Sue Swan, now the National Chief Development Officer at the American Lung Association, had been working for several years as a professional fundraiser when she was moved by a story that deeply touched her. And her work became much more than just a job.
Like many others, she found her way into fundraising seemingly by accident.

“I was studying for my master’s degree at USC, and I worked in their phone room,” says Sue. “That was my first fundraising role, and I wasn’t bad at it, so they moved me into a supervisor role in the phone room.

“As a music major, I quickly learned, especially living in Southern California, that I needed to know where my next rent check was coming from more than I needed to sing,” says Sue. “So, I just kind of continued in that path with fundraising.

“It certainly found me more than I found it.”

After graduation, she took a position in the school’s annual fund department, followed by a stint in the president’s office. She organized specials events and gained experience interacting with large donors.

Next came a position at the National History Museum, working with individual donors, board members and high-level volunteers to achieve fundraising goals.

Finally, Sue accepted a role with the L.A. Philharmonic and Hollywood Bowl where her responsibilities included the annual fund, major gifts and large fundraising events.

“That’s probably the role where I took the biggest leap in individual giving,” she says. “I actually had donors in my portfolio, where we would arrange to have a drink in the Founder’s Circle during intermission, and that sort of thing.”

When Sue and her husband decided to move back to the upper Midwest to be closer to family, it meant another job change. She interviewed with the American Lung Association and started as the development director for Wisconsin.

She says at the time, she didn’t really have a personal connection to the organization’s mission, but she took the job for the experience.

It was also a stretch for her.

“It was a very different sort of fundraising” Sue says. “With the National History Museum and the L.A. Philharmonic, I was really raising money for the quality of life, rather than life itself.”

Then came the experience that completely transformed her career.

Just after she started, she learned about the story of an ALA constituent, a mother, who had lost her daughter to an asthma attack.

“I drove up to Green Bay to meet with her because I wanted her to share her story at fundraising events,” says Sue. “I was hoping that she would share her story at points of entry events which were to lead to major gifts.”

Sue knew this was a big request, so she decided to meet with her in person to forge a relationship that would lend itself to that kind of request.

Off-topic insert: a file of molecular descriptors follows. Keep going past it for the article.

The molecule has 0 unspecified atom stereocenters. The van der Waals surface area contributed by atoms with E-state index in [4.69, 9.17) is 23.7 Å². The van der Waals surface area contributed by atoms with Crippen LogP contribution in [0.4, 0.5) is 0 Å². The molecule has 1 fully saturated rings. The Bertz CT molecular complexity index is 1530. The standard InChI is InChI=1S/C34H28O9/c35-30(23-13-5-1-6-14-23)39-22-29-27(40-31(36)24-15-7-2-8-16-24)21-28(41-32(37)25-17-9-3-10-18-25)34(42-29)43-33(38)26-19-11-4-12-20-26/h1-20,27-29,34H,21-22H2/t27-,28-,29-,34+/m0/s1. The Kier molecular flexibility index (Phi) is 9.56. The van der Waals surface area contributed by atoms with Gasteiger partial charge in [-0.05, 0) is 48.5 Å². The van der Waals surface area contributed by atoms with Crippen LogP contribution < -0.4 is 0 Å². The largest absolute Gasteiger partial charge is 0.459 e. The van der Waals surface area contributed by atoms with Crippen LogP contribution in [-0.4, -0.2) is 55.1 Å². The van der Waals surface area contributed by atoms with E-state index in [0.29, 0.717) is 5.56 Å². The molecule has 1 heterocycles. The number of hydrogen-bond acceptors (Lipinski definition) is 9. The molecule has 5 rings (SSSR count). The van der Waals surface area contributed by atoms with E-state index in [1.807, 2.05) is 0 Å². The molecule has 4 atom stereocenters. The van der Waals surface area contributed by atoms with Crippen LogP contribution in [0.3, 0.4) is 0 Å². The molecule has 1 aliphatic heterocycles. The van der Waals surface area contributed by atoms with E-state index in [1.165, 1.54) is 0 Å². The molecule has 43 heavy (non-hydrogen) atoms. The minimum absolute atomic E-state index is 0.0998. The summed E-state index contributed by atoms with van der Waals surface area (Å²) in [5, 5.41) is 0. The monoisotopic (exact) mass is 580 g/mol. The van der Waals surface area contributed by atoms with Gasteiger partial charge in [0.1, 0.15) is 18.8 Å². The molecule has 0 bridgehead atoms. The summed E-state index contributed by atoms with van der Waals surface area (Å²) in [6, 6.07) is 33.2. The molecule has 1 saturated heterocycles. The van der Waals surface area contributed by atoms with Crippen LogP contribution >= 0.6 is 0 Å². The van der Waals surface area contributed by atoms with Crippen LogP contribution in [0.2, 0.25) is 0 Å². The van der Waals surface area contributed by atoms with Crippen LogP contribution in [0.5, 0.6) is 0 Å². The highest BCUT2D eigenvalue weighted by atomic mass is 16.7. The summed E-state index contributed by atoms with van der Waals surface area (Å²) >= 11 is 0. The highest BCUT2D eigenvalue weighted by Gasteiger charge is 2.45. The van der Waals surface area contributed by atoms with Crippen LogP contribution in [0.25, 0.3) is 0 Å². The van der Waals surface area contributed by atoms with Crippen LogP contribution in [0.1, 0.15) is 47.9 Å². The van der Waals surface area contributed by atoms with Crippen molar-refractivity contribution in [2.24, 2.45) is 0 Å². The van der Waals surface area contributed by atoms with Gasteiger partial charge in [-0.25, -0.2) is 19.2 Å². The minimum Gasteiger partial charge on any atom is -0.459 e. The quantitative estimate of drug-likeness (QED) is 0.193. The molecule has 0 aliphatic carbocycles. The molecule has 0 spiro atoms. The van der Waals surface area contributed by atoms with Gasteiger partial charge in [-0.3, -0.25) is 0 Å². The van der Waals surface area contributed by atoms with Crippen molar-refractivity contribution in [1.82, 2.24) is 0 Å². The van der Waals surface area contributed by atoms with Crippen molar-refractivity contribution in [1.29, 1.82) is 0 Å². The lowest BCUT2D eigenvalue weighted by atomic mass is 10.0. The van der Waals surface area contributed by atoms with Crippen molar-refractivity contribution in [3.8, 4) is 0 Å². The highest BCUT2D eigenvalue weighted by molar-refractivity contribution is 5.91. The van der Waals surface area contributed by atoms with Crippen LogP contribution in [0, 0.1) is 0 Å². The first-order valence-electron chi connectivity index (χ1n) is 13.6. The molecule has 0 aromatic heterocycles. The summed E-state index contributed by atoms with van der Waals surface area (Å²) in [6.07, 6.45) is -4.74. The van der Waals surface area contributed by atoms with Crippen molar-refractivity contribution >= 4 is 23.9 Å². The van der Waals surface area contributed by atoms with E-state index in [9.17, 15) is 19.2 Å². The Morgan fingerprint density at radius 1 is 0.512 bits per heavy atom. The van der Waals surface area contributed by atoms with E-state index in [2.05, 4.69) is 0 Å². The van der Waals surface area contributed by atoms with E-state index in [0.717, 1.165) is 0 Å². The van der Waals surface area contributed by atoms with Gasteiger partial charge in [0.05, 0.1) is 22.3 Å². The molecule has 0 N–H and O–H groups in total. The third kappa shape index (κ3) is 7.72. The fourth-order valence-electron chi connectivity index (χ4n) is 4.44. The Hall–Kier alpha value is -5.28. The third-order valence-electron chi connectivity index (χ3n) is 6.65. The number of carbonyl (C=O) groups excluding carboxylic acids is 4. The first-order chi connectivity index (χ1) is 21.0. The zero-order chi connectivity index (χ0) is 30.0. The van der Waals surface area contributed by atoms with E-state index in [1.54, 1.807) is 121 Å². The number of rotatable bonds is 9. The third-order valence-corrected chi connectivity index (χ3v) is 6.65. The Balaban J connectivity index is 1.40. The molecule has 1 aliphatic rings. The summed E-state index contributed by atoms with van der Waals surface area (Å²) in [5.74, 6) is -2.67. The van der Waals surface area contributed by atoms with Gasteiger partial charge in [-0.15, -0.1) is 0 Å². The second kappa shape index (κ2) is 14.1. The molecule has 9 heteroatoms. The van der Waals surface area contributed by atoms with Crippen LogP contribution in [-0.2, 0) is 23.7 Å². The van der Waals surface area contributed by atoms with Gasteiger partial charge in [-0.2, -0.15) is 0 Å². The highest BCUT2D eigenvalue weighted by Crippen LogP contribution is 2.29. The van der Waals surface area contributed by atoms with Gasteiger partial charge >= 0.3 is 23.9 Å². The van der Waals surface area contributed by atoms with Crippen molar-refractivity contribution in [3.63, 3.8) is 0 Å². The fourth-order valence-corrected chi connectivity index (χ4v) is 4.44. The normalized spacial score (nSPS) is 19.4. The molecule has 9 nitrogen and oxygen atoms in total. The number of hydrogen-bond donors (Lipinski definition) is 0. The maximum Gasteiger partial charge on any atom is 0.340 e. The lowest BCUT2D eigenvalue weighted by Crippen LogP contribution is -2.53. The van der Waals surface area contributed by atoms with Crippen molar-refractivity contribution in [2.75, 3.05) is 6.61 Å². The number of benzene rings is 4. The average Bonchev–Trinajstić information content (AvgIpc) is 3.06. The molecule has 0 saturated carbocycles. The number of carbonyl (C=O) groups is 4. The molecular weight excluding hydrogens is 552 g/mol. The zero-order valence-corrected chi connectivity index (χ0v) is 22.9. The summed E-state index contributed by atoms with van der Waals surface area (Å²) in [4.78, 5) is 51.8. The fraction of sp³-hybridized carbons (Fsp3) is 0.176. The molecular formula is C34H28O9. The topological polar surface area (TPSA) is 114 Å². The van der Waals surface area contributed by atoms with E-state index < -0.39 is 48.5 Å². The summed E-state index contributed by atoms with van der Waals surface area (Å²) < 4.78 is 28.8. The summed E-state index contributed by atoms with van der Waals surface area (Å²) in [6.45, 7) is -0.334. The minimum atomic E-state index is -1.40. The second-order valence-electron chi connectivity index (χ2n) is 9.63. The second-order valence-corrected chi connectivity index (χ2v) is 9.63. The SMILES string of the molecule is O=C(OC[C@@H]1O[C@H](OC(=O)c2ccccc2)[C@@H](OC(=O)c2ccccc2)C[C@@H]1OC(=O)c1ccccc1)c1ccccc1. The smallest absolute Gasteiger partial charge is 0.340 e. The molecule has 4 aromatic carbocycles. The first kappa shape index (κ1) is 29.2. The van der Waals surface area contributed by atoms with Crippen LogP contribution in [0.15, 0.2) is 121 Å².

What Sue heard that day broke her heart.

“The daughter was in a daycare setting when it happened,” Sue says.  “And they just didn’t know. The daycare providers just didn’t know how serious asthma could be. And at the time I had two children who were in daycare and the story just really resonated with me. And from that time on, for me it became all about the mission.

“Her story was so compelling and so sad.” Sue recalls. “For obvious reasons, she was unable to tell the story at events herself. But her mother, the little girl’s grandmother, told the story on her behalf.”

With Sue’s passion for the mission ignited, she has stayed at ALA for 22 years. She’s held various positions and today is National Chief Development Officer, overseeing all nationally-initiated fundraising programs, including corporate, foundations, direct mail, mid-level, major gifts, and planned giving.

“That’s been my career path,” says Sue, “but also my ALA journey.”

One of Sue’s biggest goals in her latest role has been to get the organization to take major gift fundraising more seriously.

“We are over 115 years old, but we are babies when it comes to truly cultivating relationships with our donors,” she says. “We’ve had some fits and starts, but major gift fundraising is not the kind of fundraising where you make the investment, and you get the return in the same year. It takes a little while. When you’re always chasing the bottom line of the budget, sometimes it’s easier to invest in more transactional avenues of fundraising.”

“But I think we finally got to the point where we – like everyone – were seeing direct mail on the decline. It’s probably not ever going to be the fundraising avenue that it once was, and we needed to look seriously at diversifying our fundraising streams. It was an opportunity to bring individual giving up to the forefront again.”

Sue interviewed several different major gift consulting agencies but settled on Veritus Group because of the individual coaching it offered.

“That’s what I really wanted for my team, she says. “I knew they needed more direction that I was able to give. And I really liked the structure of the model that Veritus brings. I mean, it’s not unlike any moves management model, but there is more structure and accountability around it. And I felt like we really needed that if we were going to prove we were going to make a difference in individual giving. So, that’s why I went with Veritus.

Today, Sue says, “Veritus is doing exactly what we thought they would be doing for us.”

“What gives me pride is that, before we launched a major gift program, we really did not know our donors. We didn’t know what they cared about. We didn’t know what motivated them to give. We didn’t know anything about them.

“And now, I can honestly say, that with a very small team of individuals focused on major gifts, we know about the personal motivations of nearly 600 donors.”
Divider Text

You can read more about our client success stories here. And if you'd like to learn more about how Veritus can boost your fundraising efforts, we're just an email away! Reach out to Amy Chapman at to schedule an intro call.
Sign up for the most up to date news